Due to the abscence of enough data/evidence , we can only speculate as to how ancient Indian discoveries were achieved. I think the focus of the essay was more on how science can be transmitted better when it is codified in verifiable formulae and such. Regardless of how Sushruta did plastic surgery, had he codified it AND if it were followed/built-on by his successors, we would have achieved a lot. For this to happen, lot of things should have been in place – good sample size of students who are competent enough to understand what Sushruta did, easy access to Sushruta’s knowledge base and several favorable extraneous factors (like a stable empire, absence of invasions etc) and a lot more.


  3. little Ram Wednesday August 16, 2006 / 12:17 pm

    Karthik/ others,

    I think we could benefit by distinguishing the use of terms ‘Scientific temper’ and ‘Scientific thinking” from the study of Physical and Life Sciences.

    Sure, Social science differs in major ways from study of natural phenomena. However, social science can, an dhas benefited greately from adopting the techniques of “Science”.

    If you were to ask me the top few principles that make up the structure of Science, these would be as under-

    1. Observation
    2. Divorce of the observed from the observer- (critical for a dispassionate study)
    3. Experiment

    The tecniques that were codified in Western Europe that we now universaly embrace as Science is what Marvin Harris is referring to. It is quite possible that these very same principles were in play during the time that the great discoveries were made in ancient India. It is sad that we could not build on it- reasons are many and Raghuveer has pointed out some of them most appropriately.


  4. Anunad Wednesday August 16, 2006 / 3:20 pm

    It would be more appropriate to say that all nations and communities have contributed to science and technology but the lattest phase of contributions has come from the western world.


  5. Chandra Wednesday August 16, 2006 / 9:50 pm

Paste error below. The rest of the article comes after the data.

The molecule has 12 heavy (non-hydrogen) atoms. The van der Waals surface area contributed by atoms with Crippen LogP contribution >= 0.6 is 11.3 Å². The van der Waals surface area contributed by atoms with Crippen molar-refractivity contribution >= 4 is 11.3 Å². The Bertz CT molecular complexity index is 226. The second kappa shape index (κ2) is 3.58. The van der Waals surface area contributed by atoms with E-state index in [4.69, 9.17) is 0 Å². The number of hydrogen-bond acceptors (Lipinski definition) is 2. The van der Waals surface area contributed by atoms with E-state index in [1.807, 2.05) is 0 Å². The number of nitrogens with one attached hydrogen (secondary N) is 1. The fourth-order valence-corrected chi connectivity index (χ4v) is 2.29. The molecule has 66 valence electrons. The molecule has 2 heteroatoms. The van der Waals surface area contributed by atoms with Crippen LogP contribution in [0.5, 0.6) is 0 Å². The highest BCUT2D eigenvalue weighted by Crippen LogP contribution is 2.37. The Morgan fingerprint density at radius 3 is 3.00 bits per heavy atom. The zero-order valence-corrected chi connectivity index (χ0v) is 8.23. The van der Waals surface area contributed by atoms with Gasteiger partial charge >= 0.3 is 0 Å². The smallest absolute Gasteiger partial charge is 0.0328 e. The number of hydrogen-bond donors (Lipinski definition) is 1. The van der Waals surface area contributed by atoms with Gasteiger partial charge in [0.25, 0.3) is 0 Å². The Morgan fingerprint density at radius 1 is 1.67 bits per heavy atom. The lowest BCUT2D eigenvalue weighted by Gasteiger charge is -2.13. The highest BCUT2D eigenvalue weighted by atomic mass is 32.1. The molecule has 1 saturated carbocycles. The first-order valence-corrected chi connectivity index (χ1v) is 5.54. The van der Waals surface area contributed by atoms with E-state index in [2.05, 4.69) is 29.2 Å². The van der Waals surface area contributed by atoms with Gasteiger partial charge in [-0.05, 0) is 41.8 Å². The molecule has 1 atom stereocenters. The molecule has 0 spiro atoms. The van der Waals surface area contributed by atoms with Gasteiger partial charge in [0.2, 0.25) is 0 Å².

“but aggressive fanatics and messiahs eager to annihilate each other and the whole world if need be in order to prove their point.”

    And guess how they would do it – using science, of course.

    My qualm usually is not with science observation or experimentation, but it is with liberals (they are usually non-scientists themselves) bashing people who believe in God using apparent science as the basis. Any serious scientist knows we don’t understand most of the nature (although there is tremendous progress, especially in the west – imagine the rate of progression of science if Indian and Chinese universities join in full force), but that doesn’t stop the so-called atheists from swinging the bat.

    Agree with Raghuveer on reasons why there was a need for continuity. I think it has mainly to do with the system of education, reading and writing, so that the smart ones could stand on shoulders of previous generations (instability and other factors were in Europe too) – without continuity the wheel has to be reinvented every few generations. Scientific temper probably exists in all society and in all generations – but it has to be allowed to blossom (I know it exists in India – but we don’t invent much).


  6. Sid Thursday August 17, 2006 / 4:28 am

    Great post. I must read Marvin Harris’ book. Regarding the supposed Western cultural bias of science, Meera Nanda’s book “Prophets Facing Backward: Postmodern Critiques of Science and Hindu Nationalism” is interesting. She shows how the extreme Hindu Nationalist view “Vedas are books of science”, “Astrology is a science”, etc. are close cousins of the postmodernist ideas of the likes of Vandana Shiva that science is just a form of colonialism and so local traditions and knowledge are to be preferred. See this.


  7. Prashant Thursday August 17, 2006 / 9:50 am

    A couple of the comments above miss the point,

    to doubt their own premises and to systematically expose their own conclusions

    The quoted paragraph itself stop short of introducing the concept of falsifiability of proposed hypotheses. I haven’t read this book but perhaps the author goes on to introduce this concept?

    Falsifiability is one of the key concepts that sets apart the activities of understanding the natural world in the rest of history from the specific development of the scientific method.


  8. Aditya Athalye Wednesday August 30, 2006 / 2:11 pm

    atanu… you may want to give this one a look-see…

    Plagues and Peoples – William H. McNeill.

    “Before fully human populations evolved, we must suppose that like other animals our ancestors fitted into an elaborate, self-regulating ecological balance…”